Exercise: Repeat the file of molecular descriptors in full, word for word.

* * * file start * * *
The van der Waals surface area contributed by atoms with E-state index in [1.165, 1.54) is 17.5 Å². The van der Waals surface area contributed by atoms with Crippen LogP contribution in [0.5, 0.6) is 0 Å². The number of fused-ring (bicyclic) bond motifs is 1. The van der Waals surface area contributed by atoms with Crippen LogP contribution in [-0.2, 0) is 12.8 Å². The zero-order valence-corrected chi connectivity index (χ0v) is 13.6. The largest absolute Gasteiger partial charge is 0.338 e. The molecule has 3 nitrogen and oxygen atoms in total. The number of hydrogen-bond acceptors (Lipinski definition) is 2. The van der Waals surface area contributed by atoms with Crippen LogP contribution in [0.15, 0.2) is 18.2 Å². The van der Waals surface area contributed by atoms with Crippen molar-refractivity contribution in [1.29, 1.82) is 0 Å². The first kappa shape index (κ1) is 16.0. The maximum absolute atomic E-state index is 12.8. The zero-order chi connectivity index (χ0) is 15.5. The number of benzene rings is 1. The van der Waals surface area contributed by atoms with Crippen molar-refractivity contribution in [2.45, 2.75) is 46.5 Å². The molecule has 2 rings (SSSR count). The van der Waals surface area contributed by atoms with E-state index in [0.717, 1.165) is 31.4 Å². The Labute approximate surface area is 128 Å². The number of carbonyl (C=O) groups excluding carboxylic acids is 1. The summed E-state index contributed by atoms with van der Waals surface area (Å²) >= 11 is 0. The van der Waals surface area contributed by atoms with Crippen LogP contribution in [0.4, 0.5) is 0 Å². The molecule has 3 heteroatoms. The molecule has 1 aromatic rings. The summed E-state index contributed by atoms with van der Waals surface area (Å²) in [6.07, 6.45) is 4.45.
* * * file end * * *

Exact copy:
The van der Waals surface area contributed by atoms with E-state index in [1.165, 1.54) is 17.5 Å². The van der Waals surface area contributed by atoms with Crippen LogP contribution in [0.5, 0.6) is 0 Å². The number of fused-ring (bicyclic) bond motifs is 1. The van der Waals surface area contributed by atoms with Crippen LogP contribution in [-0.2, 0) is 12.8 Å². The zero-order valence-corrected chi connectivity index (χ0v) is 13.6. The largest absolute Gasteiger partial charge is 0.338 e. The molecule has 3 nitrogen and oxygen atoms in total. The number of hydrogen-bond acceptors (Lipinski definition) is 2. The van der Waals surface area contributed by atoms with Crippen LogP contribution in [0.15, 0.2) is 18.2 Å². The van der Waals surface area contributed by atoms with Crippen molar-refractivity contribution in [1.29, 1.82) is 0 Å². The first kappa shape index (κ1) is 16.0. The maximum absolute atomic E-state index is 12.8. The zero-order chi connectivity index (χ0) is 15.5. The number of benzene rings is 1. The van der Waals surface area contributed by atoms with Crippen molar-refractivity contribution in [2.45, 2.75) is 46.5 Å². The molecule has 2 rings (SSSR count). The van der Waals surface area contributed by atoms with E-state index in [0.717, 1.165) is 31.4 Å². The Labute approximate surface area is 128 Å². The number of carbonyl (C=O) groups excluding carboxylic acids is 1. The summed E-state index contributed by atoms with van der Waals surface area (Å²) >= 11 is 0. The van der Waals surface area contributed by atoms with Crippen LogP contribution in [0.4, 0.5) is 0 Å². The molecule has 3 heteroatoms. The molecule has 1 aromatic rings. The summed E-state index contributed by atoms with van der Waals surface area (Å²) in [6.07, 6.45) is 4.45.